Mexican Carny Union Expose, Behind the Rides

Link to Expose
Mexican worker smiles

The New York Times this week published a terrific expose on a union accused of representing both Mexican carnies and carnival owners.

This was rumored when I spent my year working in 10 carnivals, in 10 states in 2013-14. I interviewed James Judkins several times, but he declined to be interviewed by the newspaper. Judkins is most certainly the most prolific recruiter of Mexican workers to America and now is alleged to be the force behind Mexican carnival worker unionization.

A former circus owner himself, Judkins has funneled thousands of workers north to keep traveling carnivals running as the pool of American workers thins. He is paid by owners to find good workers and arrange visas, transportation and jobs.

However, but worker advocates allege he is the man behind the Association of Mobile Entertainment Workers, which represents Mexican workers rights in carnivals.

“This was a fraud on the system,” said Art Read, a lawyer with Friends of Farmworkers, one of the groups that filed a complaint last year about the union with the National Labor Relations Board, The New York Times article quote states.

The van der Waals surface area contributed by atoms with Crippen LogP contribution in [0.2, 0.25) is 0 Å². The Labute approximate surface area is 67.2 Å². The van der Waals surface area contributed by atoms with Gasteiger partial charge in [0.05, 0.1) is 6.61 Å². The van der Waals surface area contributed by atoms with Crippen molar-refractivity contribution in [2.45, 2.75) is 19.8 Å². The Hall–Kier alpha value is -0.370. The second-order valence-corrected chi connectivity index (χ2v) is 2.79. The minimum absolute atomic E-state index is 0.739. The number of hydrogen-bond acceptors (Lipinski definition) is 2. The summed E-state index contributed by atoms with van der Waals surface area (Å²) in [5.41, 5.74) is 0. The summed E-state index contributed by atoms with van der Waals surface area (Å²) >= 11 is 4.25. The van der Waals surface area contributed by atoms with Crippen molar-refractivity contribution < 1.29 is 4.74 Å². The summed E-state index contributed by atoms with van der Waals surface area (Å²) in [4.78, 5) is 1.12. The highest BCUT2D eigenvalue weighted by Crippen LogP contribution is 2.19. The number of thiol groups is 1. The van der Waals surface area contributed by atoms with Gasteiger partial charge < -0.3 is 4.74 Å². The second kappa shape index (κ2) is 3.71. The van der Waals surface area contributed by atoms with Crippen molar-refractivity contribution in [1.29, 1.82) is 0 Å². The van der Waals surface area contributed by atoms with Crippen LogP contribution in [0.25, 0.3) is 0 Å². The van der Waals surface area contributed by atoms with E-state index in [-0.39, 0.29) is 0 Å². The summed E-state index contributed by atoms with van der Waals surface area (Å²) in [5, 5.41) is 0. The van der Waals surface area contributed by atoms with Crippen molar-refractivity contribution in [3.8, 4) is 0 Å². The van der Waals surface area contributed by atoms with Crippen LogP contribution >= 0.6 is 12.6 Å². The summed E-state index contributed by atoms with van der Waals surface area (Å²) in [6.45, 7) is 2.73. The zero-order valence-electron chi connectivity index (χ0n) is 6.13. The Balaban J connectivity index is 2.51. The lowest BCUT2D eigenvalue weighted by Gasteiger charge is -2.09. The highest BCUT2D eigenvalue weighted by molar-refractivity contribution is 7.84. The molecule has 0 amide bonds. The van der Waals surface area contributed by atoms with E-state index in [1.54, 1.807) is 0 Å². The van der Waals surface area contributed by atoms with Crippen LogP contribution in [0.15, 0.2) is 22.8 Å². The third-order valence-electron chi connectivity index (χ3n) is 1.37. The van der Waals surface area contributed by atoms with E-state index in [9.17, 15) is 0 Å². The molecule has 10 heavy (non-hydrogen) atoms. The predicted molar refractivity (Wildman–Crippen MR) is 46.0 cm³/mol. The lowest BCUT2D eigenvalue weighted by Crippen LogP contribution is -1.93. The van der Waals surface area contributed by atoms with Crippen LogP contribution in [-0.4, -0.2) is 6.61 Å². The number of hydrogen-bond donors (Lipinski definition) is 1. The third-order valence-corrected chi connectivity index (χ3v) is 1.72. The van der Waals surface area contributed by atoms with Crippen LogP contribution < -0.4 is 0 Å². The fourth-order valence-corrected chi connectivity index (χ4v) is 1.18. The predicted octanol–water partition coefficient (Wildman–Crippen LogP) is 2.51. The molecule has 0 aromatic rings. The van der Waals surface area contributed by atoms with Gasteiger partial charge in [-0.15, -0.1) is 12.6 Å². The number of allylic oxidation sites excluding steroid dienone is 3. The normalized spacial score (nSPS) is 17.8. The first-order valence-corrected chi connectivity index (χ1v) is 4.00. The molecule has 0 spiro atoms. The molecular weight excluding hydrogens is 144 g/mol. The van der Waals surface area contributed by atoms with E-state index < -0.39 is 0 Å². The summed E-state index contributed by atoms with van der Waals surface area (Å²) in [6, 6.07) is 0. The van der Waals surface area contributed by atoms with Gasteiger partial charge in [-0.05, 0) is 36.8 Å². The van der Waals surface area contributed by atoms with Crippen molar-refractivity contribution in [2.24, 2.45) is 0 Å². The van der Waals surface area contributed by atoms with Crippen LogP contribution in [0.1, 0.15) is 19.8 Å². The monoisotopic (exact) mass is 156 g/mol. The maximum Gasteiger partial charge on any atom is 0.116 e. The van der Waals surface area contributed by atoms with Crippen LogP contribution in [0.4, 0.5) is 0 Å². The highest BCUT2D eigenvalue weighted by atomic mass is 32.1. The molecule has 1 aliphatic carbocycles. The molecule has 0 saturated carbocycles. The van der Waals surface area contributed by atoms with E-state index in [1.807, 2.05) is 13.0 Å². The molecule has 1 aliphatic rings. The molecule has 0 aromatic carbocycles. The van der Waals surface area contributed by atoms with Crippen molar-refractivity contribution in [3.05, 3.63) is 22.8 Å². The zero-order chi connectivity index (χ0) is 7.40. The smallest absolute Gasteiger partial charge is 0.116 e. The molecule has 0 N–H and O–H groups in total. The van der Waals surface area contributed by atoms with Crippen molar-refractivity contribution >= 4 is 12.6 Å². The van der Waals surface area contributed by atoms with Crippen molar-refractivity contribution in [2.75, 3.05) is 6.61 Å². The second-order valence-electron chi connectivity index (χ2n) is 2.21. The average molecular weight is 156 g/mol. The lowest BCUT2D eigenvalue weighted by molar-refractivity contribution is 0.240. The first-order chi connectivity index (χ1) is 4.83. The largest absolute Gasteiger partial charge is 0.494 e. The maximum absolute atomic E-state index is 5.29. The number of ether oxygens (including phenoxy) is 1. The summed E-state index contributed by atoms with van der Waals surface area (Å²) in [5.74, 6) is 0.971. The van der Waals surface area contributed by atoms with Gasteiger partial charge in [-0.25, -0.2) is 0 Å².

At the end of my year working rides and games, I took a bus south from the State Fair of Texas in Dallas to the tiny hamlet of Tlapacoyan, in the eastern Mexican state of Veracruz. I found my former boss at Butler Amusements in California. He took me on a two-day tour of the town, visiting other workers I’d worked with outside San Francisco that spring.

Tlapacoyan is an ancient settlement in the foothills of the Sierra Madre Oriental and empties of men each year as they go north work to erect Ferris wheels and tighten the bolts on the roller coasters at hundreds of carnivals across America.

When the men leave Tlapacoyan, the carnival “feeder town” is vulnerable to a variety of social ills. The economically struggling families of the men who go north often have to pay local gangs for “protection.”

The former employee of Judkins’ carnival, Victor Apolinar Barrios, had just been elected mayor of Tlapacoyan when I arrived. Apolinair Barrios is widely understood to run the local operations for Judkins. Here’s what I heard and the NYT confirmed.

“Some workers have testified that they had to pay Mr. Apolinar Barrios $350 to $500 a year to secure a carnival job, money they often borrowed at very high interest rates. Such recruiter payments are illegal in the United States.